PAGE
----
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A low flying 'Pechvogel' at Donnington in 1937

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Manfred Von Brauchitsch was the last surviving winner of a pre-war Grand Prix. Better known by his nickname "Der Pechvogel" (The Unlucky Bird) for the races he lost, his hard-driving impetuosity and his imperious Prussian officer-class mien, he was perhaps the least talented of Alfred Neubauer’s regular stars but, given he was racing with the likes of Rudolf Caracciola and Herrmann Lang, 'least tallented' is still probably still more tallented than most other drivers of the time.


'Pechvogel'  means Unlucky Bird and was the nickname of Manfred von Brauchitsch. He made a spectacular debut for the Silver Arrows in 1934  at the Nurburgring but crashed badly in practice later in the year and was out for the rest of the season. He was back in 1935 but a burst tyre on the last lap put him out of the  German Grand Prix whilst leading.


His bad luck followed him into 1936 but in 1937 the red helmeted von Brauchitsch  blatantly disobeyed team orders and held Caracciola off to take a win in the Monaco Grand Prix (regarded as his best race.)

The W25 Streamliner sporting politically incorrect sponsorship and attended to by  Korpsfuhrer Adolf Huhnlein and someone who appears to be wearing a Darth Vader mask. Brauchitsch won heat 2 with this car but retired in the final with gearbox problems.The W25 Streamliner sporting politically incorrect sponsorship and attended to by Korpsfuhrer Adolf Huhnlein and someone who appears to be wearing a Darth Vader mask. Brauchitsch won heat 2 with this car but retired in the final with gearbox problems.

Just when things looked to be on the up, bad luck stepped in again.  In 1938 he had won the French Grand Prix at Rheims and was once again leading the German Grand Prix at Nurburgring and set for a home victory when a mechanic overfilled the car during a refuelling stop. Some spilt onto the exhaust where it promptly ignited. Neubauer pulled von Brauchitsch from the car meanwhile Seaman had driven off into the lead. With the fire extinguished, a somewhat reluctant von Brauchitsch was ordered back into the car and resumed the race. It was not for long though as he crashed on the other side of the circuit. He walked back with the steering wheel which he claimed came off in his hands. Rudolf Uhlenhaut, the technical director, always denied this, suggesting that it was pilot error brought on by shock after the events in the pits.




Brauchitsch then won the Coppa Ciano race at Livorno in Italy but, living up to his nick name, was then disqualified for receiving a push start after stalling his engine.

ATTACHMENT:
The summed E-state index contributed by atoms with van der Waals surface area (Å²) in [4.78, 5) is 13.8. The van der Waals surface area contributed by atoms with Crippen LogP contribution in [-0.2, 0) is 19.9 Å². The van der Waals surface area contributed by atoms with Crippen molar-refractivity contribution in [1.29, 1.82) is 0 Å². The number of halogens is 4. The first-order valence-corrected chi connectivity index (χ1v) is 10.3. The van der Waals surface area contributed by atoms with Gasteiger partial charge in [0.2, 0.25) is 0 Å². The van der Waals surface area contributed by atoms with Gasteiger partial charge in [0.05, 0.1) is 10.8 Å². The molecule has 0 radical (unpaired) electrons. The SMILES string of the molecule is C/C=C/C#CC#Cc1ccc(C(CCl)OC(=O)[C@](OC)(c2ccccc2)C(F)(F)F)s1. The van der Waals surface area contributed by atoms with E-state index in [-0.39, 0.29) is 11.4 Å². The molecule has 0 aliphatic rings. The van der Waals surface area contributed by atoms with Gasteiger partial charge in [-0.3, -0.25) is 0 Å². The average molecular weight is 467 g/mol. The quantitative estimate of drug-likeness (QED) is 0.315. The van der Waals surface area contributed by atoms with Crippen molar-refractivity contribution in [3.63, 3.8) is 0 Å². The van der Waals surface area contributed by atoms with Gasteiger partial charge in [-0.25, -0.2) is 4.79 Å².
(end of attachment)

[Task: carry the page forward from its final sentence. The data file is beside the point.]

As his career drew to a close both his and Caracciola's position in the team were threatened by the young ex-mechanic Hermann Lang. At dinner one evening Brauchitsch famously ordered Champagne for himself and Caracciola "oh, and a beer for Lang!" In 1939 Lang had the measure of him but on September 3rd von Brauchitsch led the Belgrade Grand Prix at Kalemagdan Park having qualified on pole. But after leading for 16 laps he spun and had to settle for second behind Nuvolari in the Auto Union.


War was declared and Neubauer ordered everyone to return to Germany immediately. von Brauchitsch, descended from a long line of military men (His uncle was Field-Marshal von Brauchitsch, Commander-in-Chief of the Wehrmacht at the outbreak of the Second World War) attempted to catch a plane to Geneva but was spotted by Neubauer and thus spent the war pushing paper in Berlin.


His family estates had been lost to the Russians after the war and any capital that he still had met a similar fate in failed business ventures. Disillusioned with life in the West, he became increasingly pro East Germany, and in February 1951 he attended the winter games at Oberhof, where he was treated with great respect. He also visited the new Communist-backed Rennkollektiv at Karlshorst, which was building an East German racing car.


Back home he became involved with East German propaganda campaigns and in 1953 Brauchitsch was arrested for "preparation of a highly treasonable undertaking, danger to the state, and mysterious behaviour". Bailed in March 1954 he didn’t hang about and defected to the East. He left behind unpaid bills and his wife who sadly committed suicide. In East Germany he worked at the Ministry of Sports and in 1988 he was awarded the Olympic Order by the International Olympic Committee.


In 1974 he returned to the West as a guest at the French Grand Prix at Dijon and after German reunification in 1989, von Brauchitsch attended a number of Mercedes events.

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